Compling Wine from Binary Files

Compiling Wine from Binary Files

Tutorial Level: Intermediate

Although using YaST package manager may be a very simple and easy way to install Wine on your OpenSUSE system, sometimes different games or programs will require a patches or to have Wine compiled from scratch. Compiling Wine from binary files may sound like a long process, but it is actually quite simple. In this tutorial, we’ll patch a binary file for Wine, compile and then install Wine. If you wish only to install a clean binary file without patching it, simple skip over the patching section. Now that we know why we should compile from scratch, let’s get started.

Preparations

Although compiling Wine is a few step process, it will require your OpenSUSE system to have some packages installed. These packages will do the work of preparing your binary files for the installation and installing Wine itself. There are specific packages that this installation requires, but to save time looking for each individual file and worrying about the dependencies of each, we are going to install an intire pattern through YaST. First, open YaST Software Management, and once the reopsitories load, set the grouping (below the left column) from the default, which may be Groups, to Patterns. Now scroll down in the left column to Development. There, click the Base Development pattern, and click the Install All button. Now, hit the Apply button to the right of the window, and wait for the packages to install. Once all the packages have installed, decline to install more.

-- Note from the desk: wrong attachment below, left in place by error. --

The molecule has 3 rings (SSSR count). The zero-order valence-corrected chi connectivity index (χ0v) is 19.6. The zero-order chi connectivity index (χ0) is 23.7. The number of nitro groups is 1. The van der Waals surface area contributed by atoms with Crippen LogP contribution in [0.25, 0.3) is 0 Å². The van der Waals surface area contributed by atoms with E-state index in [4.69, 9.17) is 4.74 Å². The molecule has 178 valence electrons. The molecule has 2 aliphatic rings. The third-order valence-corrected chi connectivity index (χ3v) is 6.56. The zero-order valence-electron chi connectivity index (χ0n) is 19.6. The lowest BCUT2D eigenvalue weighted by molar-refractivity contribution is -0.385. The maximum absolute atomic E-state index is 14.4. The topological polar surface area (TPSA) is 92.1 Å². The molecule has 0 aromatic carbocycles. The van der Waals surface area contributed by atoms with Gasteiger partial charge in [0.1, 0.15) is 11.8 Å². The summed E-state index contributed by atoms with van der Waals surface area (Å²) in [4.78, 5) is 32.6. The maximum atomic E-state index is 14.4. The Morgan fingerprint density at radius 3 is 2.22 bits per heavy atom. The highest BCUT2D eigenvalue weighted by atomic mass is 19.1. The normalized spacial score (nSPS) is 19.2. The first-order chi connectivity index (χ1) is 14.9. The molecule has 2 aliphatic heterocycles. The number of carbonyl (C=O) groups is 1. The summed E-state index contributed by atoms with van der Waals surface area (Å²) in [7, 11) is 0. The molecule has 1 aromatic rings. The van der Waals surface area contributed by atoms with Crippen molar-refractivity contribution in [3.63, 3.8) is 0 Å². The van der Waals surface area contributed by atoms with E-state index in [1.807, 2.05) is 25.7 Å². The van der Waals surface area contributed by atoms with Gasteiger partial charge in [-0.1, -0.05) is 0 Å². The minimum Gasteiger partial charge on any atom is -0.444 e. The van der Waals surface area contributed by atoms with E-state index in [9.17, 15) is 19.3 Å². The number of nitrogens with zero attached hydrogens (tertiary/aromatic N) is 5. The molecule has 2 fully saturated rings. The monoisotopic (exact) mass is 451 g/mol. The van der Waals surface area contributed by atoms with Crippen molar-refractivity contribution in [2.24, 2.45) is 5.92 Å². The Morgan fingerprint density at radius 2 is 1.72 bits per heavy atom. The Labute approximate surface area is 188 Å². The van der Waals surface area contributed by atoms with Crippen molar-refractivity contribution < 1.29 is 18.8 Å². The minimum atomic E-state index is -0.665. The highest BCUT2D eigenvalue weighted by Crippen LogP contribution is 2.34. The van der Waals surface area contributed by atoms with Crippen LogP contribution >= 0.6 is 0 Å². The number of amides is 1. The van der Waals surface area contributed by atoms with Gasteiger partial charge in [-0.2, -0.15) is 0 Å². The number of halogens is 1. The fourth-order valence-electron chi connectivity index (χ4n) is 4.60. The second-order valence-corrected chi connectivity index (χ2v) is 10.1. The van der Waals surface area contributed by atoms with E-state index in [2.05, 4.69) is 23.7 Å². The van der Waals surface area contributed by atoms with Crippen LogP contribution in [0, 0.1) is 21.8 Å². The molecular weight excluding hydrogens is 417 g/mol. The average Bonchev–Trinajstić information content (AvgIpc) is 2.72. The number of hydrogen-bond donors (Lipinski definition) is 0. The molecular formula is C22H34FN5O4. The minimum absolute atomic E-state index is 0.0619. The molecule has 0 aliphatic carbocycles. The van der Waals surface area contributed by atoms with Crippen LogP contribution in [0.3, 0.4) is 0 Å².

Downloading and Extracting the Binary

Now that we are ready to compile the files, let’s put them on your system. The Wine website will have a link on the top right of the page of their latest release version. Click this link (which should look like Wine-1.0, only with the most recent version of the files). Now you will be directed to the download page. On this page, there should be links with the extension of .tar.bz2. Click one of the links to download the file to your system. Please remember where this file is being downloaded to. Once you have finished downloading the file, we are ready to open the package.

To open the package, open a new terminal window and login as SuperUser (su). Now, use the cd command to open the directory where you downloaded the folder. Next, we need to extract the files into a folder. To do this, type the following command into the terminal, replacing filename with the name of the file you have downloaded…

tar xvf filename

Now you should see a list of files being extracted and placed into a new folder (which will be named the same as the .tar.bz2 package, only without the extension). You can check if such a folder was created by typing dir in the terminal. This will return a list of all the files in the current directory. Now just check to see if the new folder is there.

Patching the Binary